• The HMICFRS report describes how fraud fails to register as a priority when viewed against crimes such as firearms and child sexual exploitation. This is unsurprising considering these crimes are among the most serious the police deal with. That said they constitute a small element of police business, so why is fraud placed in the same frame? One reason is likely to be the perceived capability requirement. Many cases are underpinned by sophisticated methods to perpetrate the fraud and evade detection including money laundering, identity theft, computer misuse, organised crime and corruption. These add layers of complexity to an investigation; only one in five police staff (22%) felt they had the right skills to deal with fraud. Understandably, assigning costly specialist teams to tackle a challenging but low priority crime is seldom seen as ‘proportionate’.
  • For other crimes the evidence can often be found within the community, but the evidence and intelligence in fraud is stored outside of police force borders, particularly in the financial and online commercial sectorsor where overseas law enforcement is involved. Investigators project manage long and bureaucratic stages of application to access data, and success can be as much in the hands of these external stakeholders as the police. This not only erodes the sense of control but also expectations of what outcomes are likely to be achieved.

Fraud is different, comprised of modi operandi and victims that fail to mesh with the values and ways of doing things at the local level. Also as it is a volume and complex crime fraud calls for expertise and techniques that are the preserve of small specialist teams which do not prioritise it. Rising volumes and the expressed views of practitioners suggest it is becoming the offence of choice due to minimal risk and substantive gains. The problem is unlikely to change but the way fraud is framed may need to be.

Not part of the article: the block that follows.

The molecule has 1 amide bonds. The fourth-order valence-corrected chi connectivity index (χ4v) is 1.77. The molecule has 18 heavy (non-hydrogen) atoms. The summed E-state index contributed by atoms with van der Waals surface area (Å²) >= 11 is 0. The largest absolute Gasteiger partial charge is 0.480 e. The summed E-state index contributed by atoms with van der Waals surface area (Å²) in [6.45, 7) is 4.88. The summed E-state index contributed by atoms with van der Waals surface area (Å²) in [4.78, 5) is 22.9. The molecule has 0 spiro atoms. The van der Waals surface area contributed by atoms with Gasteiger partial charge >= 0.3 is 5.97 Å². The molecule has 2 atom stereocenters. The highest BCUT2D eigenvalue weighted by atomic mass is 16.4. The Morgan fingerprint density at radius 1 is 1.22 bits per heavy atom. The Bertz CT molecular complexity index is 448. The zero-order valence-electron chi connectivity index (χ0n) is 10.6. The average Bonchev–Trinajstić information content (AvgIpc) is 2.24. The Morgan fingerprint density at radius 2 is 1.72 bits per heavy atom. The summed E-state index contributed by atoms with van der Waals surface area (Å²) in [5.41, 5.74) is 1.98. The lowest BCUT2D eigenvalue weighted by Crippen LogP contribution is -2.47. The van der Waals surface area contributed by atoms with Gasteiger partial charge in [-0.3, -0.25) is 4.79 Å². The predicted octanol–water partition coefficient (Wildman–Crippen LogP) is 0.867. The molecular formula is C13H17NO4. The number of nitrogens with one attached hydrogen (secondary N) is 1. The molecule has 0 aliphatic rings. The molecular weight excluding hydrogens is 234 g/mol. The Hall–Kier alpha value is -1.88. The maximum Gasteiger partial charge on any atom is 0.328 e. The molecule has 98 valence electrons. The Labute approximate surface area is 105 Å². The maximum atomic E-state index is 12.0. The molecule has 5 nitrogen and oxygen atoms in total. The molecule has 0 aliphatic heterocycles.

Fraud encompasses a huge range of offending and demand in terms of seriousness and complexity, impact, victimisation and complexity of investigation, characteristics that are rarely presented  clearly to those tasked to respond locally. The nationalisation of processes for recording and processing crime reports is necessary, but the downward flow to local police forces reduces fraud demand to an undifferentiated data stream. The framing of the problem is important for helping practitioners to make more informed and considered decisions. Home Office guidance for systematising police decision-making was recently rescinded because it reinforced some of the assumptions and biases that downgraded fraud victimisation but what is left to help police understand the demand, rationalise what is being done and assess its effectiveness?

Hearts and minds will be slow to change but framing the problem in the language of threat, risk, harm and vulnerability would seem a necessary first step. The City of London Police compiles substantive repositories of fraud data that is not being effectively translated for responders on the ground. New ways to interrogate and interpret this data present an opportunity to reframe the problem in a way that articulates why and in what circumstances fraud should become a priority.